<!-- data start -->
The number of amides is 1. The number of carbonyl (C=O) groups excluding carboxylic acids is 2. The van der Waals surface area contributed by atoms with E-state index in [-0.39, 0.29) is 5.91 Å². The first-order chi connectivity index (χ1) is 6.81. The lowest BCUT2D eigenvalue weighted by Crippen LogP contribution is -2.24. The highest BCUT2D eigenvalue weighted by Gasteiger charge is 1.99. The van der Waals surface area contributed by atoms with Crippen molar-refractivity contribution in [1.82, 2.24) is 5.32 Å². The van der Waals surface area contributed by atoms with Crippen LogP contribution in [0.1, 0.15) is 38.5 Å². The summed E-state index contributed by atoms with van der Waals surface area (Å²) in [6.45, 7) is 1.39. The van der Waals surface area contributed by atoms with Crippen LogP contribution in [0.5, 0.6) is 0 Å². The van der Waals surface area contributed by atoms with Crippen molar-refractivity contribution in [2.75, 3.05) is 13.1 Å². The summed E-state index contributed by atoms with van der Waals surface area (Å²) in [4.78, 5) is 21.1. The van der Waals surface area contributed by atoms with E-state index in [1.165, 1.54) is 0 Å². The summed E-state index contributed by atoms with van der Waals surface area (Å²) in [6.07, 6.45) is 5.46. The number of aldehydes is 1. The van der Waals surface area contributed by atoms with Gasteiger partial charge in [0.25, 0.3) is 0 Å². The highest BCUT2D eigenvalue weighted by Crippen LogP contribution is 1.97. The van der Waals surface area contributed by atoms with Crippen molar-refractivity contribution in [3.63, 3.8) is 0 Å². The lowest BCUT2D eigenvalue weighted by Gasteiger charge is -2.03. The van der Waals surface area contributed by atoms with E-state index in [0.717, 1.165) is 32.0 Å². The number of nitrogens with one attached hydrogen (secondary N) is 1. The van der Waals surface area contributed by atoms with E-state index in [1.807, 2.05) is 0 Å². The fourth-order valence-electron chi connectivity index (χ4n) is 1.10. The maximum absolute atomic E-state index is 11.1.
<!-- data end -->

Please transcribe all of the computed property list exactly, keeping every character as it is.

The number of amides is 1. The number of carbonyl (C=O) groups excluding carboxylic acids is 2. The van der Waals surface area contributed by atoms with E-state index in [-0.39, 0.29) is 5.91 Å². The first-order chi connectivity index (χ1) is 6.81. The lowest BCUT2D eigenvalue weighted by Crippen LogP contribution is -2.24. The highest BCUT2D eigenvalue weighted by Gasteiger charge is 1.99. The van der Waals surface area contributed by atoms with Crippen molar-refractivity contribution in [1.82, 2.24) is 5.32 Å². The van der Waals surface area contributed by atoms with Crippen LogP contribution in [0.1, 0.15) is 38.5 Å². The summed E-state index contributed by atoms with van der Waals surface area (Å²) in [6.45, 7) is 1.39. The van der Waals surface area contributed by atoms with Crippen LogP contribution in [0.5, 0.6) is 0 Å². The van der Waals surface area contributed by atoms with Crippen molar-refractivity contribution in [2.75, 3.05) is 13.1 Å². The summed E-state index contributed by atoms with van der Waals surface area (Å²) in [4.78, 5) is 21.1. The van der Waals surface area contributed by atoms with E-state index in [1.165, 1.54) is 0 Å². The summed E-state index contributed by atoms with van der Waals surface area (Å²) in [6.07, 6.45) is 5.46. The number of aldehydes is 1. The van der Waals surface area contributed by atoms with Gasteiger partial charge in [0.25, 0.3) is 0 Å². The highest BCUT2D eigenvalue weighted by Crippen LogP contribution is 1.97. The van der Waals surface area contributed by atoms with Crippen molar-refractivity contribution in [3.63, 3.8) is 0 Å². The lowest BCUT2D eigenvalue weighted by Gasteiger charge is -2.03. The van der Waals surface area contributed by atoms with E-state index in [0.717, 1.165) is 32.0 Å². The number of nitrogens with one attached hydrogen (secondary N) is 1. The van der Waals surface area contributed by atoms with E-state index in [1.807, 2.05) is 0 Å². The fourth-order valence-electron chi connectivity index (χ4n) is 1.10. The maximum absolute atomic E-state index is 11.1.